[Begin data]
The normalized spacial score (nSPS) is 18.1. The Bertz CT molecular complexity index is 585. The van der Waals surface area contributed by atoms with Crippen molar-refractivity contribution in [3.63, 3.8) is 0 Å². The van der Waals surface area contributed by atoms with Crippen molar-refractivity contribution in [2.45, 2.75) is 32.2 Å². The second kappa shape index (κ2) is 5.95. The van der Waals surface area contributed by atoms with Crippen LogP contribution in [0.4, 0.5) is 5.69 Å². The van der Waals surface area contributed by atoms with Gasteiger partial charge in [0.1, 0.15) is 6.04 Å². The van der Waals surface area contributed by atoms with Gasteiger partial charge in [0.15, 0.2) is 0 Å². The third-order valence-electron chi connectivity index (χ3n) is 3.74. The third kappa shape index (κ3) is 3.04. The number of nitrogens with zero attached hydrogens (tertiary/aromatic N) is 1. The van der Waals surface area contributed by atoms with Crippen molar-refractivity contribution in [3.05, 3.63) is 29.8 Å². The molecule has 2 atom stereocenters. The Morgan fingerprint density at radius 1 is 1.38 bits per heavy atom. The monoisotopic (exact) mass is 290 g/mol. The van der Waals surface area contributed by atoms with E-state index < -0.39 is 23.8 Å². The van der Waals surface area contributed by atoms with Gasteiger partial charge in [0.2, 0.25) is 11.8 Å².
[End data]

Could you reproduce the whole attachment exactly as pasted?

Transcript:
The normalized spacial score (nSPS) is 18.1. The Bertz CT molecular complexity index is 585. The van der Waals surface area contributed by atoms with Crippen molar-refractivity contribution in [3.63, 3.8) is 0 Å². The van der Waals surface area contributed by atoms with Crippen molar-refractivity contribution in [2.45, 2.75) is 32.2 Å². The second kappa shape index (κ2) is 5.95. The van der Waals surface area contributed by atoms with Crippen LogP contribution in [0.4, 0.5) is 5.69 Å². The van der Waals surface area contributed by atoms with Gasteiger partial charge in [0.1, 0.15) is 6.04 Å². The van der Waals surface area contributed by atoms with Gasteiger partial charge in [0.15, 0.2) is 0 Å². The third-order valence-electron chi connectivity index (χ3n) is 3.74. The third kappa shape index (κ3) is 3.04. The number of nitrogens with zero attached hydrogens (tertiary/aromatic N) is 1. The van der Waals surface area contributed by atoms with Crippen molar-refractivity contribution in [3.05, 3.63) is 29.8 Å². The molecule has 2 atom stereocenters. The Morgan fingerprint density at radius 1 is 1.38 bits per heavy atom. The monoisotopic (exact) mass is 290 g/mol. The van der Waals surface area contributed by atoms with E-state index < -0.39 is 23.8 Å². The van der Waals surface area contributed by atoms with Gasteiger partial charge in [0.2, 0.25) is 11.8 Å².